Format: approx. 125-minute feature


Rating: PG-13: Mature (BN, AC, V)


Type: Sci-Fi (sort of)


American Production: Manga Entertainment


Japanese Production: GAINAX/Bandai Visual










Character Design:




Artistic Merits:


English Dub:


Musical Score:






Humor Content:


Action Content:


Drama Content:




DVD Presentation:

not reviewed

DVD Extras:

not reviewed







      On a world not too dissimilar from our own, where the level of technological development equates to the 1950s in our world, a young man named Shiro has joined his country’s Royal Space Force. The ultimate goal is to travel to space, but the idea is so preposterous to most, and the failures so far have been so rampant, that no one really takes the project or the RSF seriously, including its fatalistic pilots and even the shiftless Shiro himself. An encounter with an attractive and devoted young religious proselytizer named Leiquinni inspires him, however, and he soon starts vigorously striving to become his world’s first astronaut, to the shock (and dismay) of those around him. What ensues is a battle between those devoted to sending a man into space and those who, for economic or military reasons, see the project as a detriment.


The Long View

      Before continuing with this review, I should comment that it’s based on notes I took from watching it on VHS a year and a half ago. Hence the technical ratings should be taken with a grain of salt.

      Often seen with the tag “Royal Space Force” before its title, Wings is widely considered to be one of the true classics of anime. It’s even been proclaimed as the best anime movie ever made by some critics, although I think this may be a dated claim. Still, it’s an excellent story that’s well worth the effort to see if you happen to come across it in a rental store. It is also a significant title in anime history, since it is the title that put prominent Japanese studio GAINAX on the map and gave acclaimed director Hideaki Anno (of Neon Genesis Evangelion fame) his start, as an animation director.

      Wings tells a simple story, but tells it quite elegantly. It delves into every aspect of the project to launch Shiro into space – the sometimes laughable training regimens, the behind-the-scenes dealings to get the project financed and approved, the reaction of the military to the project, and the celebrity status Shiro earns for his efforts to become the first astronaut. It does not gloss over the unpleasant details, such as the economic effects that financing the project has on the country, (many think the money should be put to more practical uses, such as resolving pressing social issues), the threat the project is perceived to be to a rival nation, or the sometimes troubled relationship Shiro has with the aforementioned young woman. It does not try to glorify the mission, either, nor does the movie hype itself up with dramatic action scenes (although there is one). The story itself is drama enough. The wonder of the climatic launch in the midst of a military battle and Shiro’s words to his world from space is exquisitely captured and wonderfully set up. It is one of the best dramatic scenes in all of anime.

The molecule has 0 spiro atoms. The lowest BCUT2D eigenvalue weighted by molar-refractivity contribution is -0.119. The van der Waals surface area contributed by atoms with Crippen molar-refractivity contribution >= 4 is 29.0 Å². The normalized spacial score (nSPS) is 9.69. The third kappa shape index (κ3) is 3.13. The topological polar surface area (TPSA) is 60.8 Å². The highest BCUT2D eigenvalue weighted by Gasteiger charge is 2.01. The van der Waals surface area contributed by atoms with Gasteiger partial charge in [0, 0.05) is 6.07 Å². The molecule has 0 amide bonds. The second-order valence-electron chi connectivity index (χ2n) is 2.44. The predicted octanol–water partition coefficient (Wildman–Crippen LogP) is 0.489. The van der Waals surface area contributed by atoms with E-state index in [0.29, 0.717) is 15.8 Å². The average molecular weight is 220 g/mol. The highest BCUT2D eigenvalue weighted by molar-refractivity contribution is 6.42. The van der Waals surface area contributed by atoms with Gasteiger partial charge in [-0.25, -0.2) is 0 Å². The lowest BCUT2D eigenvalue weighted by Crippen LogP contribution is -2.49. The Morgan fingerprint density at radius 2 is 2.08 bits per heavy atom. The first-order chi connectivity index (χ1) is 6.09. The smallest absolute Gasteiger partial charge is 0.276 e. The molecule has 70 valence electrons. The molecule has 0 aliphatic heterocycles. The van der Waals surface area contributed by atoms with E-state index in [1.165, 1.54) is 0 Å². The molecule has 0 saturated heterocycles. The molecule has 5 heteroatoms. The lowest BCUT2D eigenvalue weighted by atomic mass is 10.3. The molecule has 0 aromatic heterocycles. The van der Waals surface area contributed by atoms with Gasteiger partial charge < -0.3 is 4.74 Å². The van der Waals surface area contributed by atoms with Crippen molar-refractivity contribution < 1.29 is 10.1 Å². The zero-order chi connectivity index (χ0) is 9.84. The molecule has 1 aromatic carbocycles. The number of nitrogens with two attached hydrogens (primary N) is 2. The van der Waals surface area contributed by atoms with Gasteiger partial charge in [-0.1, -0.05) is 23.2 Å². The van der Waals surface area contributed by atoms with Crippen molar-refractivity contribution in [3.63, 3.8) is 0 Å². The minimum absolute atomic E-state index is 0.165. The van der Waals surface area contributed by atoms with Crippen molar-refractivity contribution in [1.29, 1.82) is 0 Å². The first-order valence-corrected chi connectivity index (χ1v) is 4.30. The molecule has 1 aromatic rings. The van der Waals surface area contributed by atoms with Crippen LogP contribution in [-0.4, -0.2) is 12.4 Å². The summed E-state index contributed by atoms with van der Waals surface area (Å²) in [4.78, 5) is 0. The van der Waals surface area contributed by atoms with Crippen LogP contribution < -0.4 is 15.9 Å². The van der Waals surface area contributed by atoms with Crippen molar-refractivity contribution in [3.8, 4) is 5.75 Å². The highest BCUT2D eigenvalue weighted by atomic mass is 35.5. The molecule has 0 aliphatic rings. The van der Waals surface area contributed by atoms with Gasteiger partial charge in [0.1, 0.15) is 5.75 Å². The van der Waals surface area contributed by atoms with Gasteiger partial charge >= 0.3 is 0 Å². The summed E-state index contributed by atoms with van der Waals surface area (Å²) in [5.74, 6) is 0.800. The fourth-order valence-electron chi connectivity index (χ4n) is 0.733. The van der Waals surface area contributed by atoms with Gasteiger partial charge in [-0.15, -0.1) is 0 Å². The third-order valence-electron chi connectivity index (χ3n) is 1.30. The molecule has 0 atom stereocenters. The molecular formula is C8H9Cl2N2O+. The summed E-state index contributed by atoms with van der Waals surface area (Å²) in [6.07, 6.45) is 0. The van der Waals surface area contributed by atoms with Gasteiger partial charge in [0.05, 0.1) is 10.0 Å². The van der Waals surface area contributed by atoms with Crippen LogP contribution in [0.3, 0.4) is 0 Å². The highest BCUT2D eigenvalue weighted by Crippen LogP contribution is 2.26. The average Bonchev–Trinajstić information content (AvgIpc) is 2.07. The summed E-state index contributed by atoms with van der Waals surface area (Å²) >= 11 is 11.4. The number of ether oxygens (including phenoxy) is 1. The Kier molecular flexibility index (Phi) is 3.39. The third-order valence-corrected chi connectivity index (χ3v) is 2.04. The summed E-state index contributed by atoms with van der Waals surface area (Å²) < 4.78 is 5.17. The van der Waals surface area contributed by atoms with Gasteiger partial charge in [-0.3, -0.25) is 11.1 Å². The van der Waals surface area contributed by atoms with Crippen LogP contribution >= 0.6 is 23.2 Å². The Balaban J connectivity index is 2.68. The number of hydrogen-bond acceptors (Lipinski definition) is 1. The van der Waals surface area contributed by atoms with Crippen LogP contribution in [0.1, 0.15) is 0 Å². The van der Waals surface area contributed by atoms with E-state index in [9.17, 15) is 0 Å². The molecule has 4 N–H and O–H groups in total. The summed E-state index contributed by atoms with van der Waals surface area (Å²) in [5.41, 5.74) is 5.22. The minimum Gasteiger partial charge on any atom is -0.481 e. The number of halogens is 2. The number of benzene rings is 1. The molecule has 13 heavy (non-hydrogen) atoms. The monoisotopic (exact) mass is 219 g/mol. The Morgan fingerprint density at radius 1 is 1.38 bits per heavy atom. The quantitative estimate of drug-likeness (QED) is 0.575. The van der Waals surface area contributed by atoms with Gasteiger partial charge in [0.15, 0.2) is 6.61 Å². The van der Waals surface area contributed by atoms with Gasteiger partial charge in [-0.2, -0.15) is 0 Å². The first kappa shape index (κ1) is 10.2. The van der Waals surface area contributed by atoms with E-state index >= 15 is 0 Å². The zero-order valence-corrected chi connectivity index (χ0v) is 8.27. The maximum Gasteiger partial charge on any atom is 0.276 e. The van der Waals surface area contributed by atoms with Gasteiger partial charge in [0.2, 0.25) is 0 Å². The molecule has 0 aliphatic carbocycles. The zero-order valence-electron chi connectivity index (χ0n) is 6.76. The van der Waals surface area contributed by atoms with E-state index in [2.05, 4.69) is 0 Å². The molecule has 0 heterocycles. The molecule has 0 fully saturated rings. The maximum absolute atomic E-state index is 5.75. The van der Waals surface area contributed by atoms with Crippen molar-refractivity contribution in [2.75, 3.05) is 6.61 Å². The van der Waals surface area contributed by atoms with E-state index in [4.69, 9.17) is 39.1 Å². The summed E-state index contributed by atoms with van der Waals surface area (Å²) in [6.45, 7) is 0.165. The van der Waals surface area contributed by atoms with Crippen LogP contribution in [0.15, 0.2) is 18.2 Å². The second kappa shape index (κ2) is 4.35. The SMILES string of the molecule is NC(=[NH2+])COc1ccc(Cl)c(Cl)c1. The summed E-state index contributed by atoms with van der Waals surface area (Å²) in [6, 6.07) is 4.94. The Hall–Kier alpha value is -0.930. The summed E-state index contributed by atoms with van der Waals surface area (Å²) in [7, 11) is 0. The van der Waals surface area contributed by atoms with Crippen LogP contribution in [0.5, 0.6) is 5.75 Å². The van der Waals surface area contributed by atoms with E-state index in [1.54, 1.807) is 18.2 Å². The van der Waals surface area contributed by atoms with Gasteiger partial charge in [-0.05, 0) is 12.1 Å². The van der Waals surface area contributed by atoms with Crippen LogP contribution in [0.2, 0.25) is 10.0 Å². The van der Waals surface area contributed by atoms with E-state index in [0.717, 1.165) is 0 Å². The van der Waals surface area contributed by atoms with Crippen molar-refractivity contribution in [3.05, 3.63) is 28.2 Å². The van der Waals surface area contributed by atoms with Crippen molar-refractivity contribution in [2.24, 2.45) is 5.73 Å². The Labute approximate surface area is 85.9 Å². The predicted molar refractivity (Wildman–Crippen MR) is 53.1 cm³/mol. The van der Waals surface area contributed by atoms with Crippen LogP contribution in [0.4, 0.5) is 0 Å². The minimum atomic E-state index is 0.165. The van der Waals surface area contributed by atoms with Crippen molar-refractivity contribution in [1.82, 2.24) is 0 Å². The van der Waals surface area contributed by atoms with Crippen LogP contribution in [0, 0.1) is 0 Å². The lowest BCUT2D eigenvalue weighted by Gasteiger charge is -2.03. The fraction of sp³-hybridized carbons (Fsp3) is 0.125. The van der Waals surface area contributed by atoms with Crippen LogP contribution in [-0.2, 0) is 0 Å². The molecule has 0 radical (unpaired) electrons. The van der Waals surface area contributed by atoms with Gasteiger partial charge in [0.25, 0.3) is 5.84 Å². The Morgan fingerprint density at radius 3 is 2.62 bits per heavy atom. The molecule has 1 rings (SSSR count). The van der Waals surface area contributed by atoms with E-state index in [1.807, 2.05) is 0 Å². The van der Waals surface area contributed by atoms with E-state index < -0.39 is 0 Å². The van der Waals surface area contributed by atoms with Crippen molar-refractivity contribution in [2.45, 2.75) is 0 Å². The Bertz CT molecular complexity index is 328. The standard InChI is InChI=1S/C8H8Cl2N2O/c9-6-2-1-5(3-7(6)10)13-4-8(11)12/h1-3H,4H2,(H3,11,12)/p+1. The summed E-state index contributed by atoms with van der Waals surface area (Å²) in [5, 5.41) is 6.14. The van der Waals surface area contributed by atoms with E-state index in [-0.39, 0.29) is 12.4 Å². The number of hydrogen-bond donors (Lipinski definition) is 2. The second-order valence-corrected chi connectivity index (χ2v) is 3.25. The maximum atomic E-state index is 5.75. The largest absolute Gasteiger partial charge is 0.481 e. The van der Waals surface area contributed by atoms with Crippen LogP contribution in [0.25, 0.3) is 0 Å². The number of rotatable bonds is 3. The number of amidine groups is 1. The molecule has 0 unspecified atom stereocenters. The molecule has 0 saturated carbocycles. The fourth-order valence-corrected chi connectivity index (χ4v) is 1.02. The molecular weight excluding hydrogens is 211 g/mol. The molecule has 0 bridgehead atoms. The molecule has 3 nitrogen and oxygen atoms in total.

Although its artwork and animation aren’t quite up to par with the best recent efforts in anime, the story and writing for Wings are as good as any you’ll find in anime. Setting the story on an entirely different planet is a clever trick, as it allows the writer to tinker around with details, giving us a new religion, different styles of planes and automobiles, and so forth while still telling a very “Earthy” story. The central characters are well-defined and not without flaws; although Shiro elevates himself by undertaking this project, he is still a very base man at heart, as becomes painfully obvious when he loses his composure and tries to take advantage of Leiquinni. She is a strong character in her own right, one so passionately devoted to forwarding her religion that she can adapt to and overlook almost any maltreatment; although she has to knock Shiro unconscious in the aforementioned scene to thwart his advances, she does not seem put off when a morose Shiro later tries to apologize, and even accepts most of the blame for the incident herself. Has her faith left her with a distorted view of reality? Maybe, but one gets the sense that’s she’s coping with an unfeasible situation as best she can, and without her intense devotion Shiro would never have been inspired to do what he does.

      Although most of Wings could get by on a PG rating, the scene where Shiro nearly rapes the proselytizer single-handedly bumps the overall rating to PG-13: Mature. That scene also has the only nudity in the movie, and it’s relatively brief. Beyond this scene there’s really no objectionable content in the movie.


DVD Extras

      Although I believe it is available on DVD, I have seen it only on VHS.



Principle English Voice Actors


Voice Actor


Robert Matthews


Melody Lee


      Details on the English voice actor for other roles is not available at this time. If you have any information on this, please email me about it!



Home   |   Anime Reviews   |   Manga Reviews   |   References   |   Links   |   Bibliography